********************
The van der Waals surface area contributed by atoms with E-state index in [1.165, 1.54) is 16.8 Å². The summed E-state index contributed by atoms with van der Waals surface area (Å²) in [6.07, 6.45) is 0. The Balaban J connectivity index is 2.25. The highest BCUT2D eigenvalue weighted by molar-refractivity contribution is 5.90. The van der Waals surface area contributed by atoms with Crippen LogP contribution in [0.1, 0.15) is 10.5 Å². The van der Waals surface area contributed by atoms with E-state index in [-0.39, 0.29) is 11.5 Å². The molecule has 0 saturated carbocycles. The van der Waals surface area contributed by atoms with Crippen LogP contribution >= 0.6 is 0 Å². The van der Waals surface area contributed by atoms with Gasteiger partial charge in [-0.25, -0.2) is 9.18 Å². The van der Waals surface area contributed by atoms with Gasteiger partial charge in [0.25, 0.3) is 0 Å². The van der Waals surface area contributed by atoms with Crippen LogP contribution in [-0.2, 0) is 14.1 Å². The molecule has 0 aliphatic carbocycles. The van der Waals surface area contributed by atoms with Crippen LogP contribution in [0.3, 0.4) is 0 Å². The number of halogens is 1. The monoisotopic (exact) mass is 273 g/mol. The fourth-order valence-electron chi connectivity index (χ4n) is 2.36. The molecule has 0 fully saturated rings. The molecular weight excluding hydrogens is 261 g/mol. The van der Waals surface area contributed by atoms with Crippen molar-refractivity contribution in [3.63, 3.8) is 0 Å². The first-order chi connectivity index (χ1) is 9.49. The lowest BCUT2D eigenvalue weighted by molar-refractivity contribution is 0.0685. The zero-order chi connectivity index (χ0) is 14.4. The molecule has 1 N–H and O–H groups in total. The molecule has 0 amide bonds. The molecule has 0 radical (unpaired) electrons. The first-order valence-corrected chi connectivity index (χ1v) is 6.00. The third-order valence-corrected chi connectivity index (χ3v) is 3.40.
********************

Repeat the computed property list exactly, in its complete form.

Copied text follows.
The van der Waals surface area contributed by atoms with E-state index in [1.165, 1.54) is 16.8 Å². The summed E-state index contributed by atoms with van der Waals surface area (Å²) in [6.07, 6.45) is 0. The Balaban J connectivity index is 2.25. The highest BCUT2D eigenvalue weighted by molar-refractivity contribution is 5.90. The van der Waals surface area contributed by atoms with Crippen LogP contribution in [0.1, 0.15) is 10.5 Å². The van der Waals surface area contributed by atoms with E-state index in [-0.39, 0.29) is 11.5 Å². The molecule has 0 saturated carbocycles. The van der Waals surface area contributed by atoms with Crippen LogP contribution >= 0.6 is 0 Å². The van der Waals surface area contributed by atoms with Gasteiger partial charge in [-0.25, -0.2) is 9.18 Å². The van der Waals surface area contributed by atoms with Gasteiger partial charge in [0.25, 0.3) is 0 Å². The van der Waals surface area contributed by atoms with Crippen LogP contribution in [-0.2, 0) is 14.1 Å². The molecule has 0 aliphatic carbocycles. The van der Waals surface area contributed by atoms with Crippen LogP contribution in [0.3, 0.4) is 0 Å². The number of halogens is 1. The monoisotopic (exact) mass is 273 g/mol. The fourth-order valence-electron chi connectivity index (χ4n) is 2.36. The molecule has 0 fully saturated rings. The molecular weight excluding hydrogens is 261 g/mol. The van der Waals surface area contributed by atoms with Crippen molar-refractivity contribution in [3.63, 3.8) is 0 Å². The first-order chi connectivity index (χ1) is 9.49. The lowest BCUT2D eigenvalue weighted by molar-refractivity contribution is 0.0685. The zero-order chi connectivity index (χ0) is 14.4. The molecule has 1 N–H and O–H groups in total. The molecule has 0 amide bonds. The molecule has 0 radical (unpaired) electrons. The first-order valence-corrected chi connectivity index (χ1v) is 6.00. The third-order valence-corrected chi connectivity index (χ3v) is 3.40.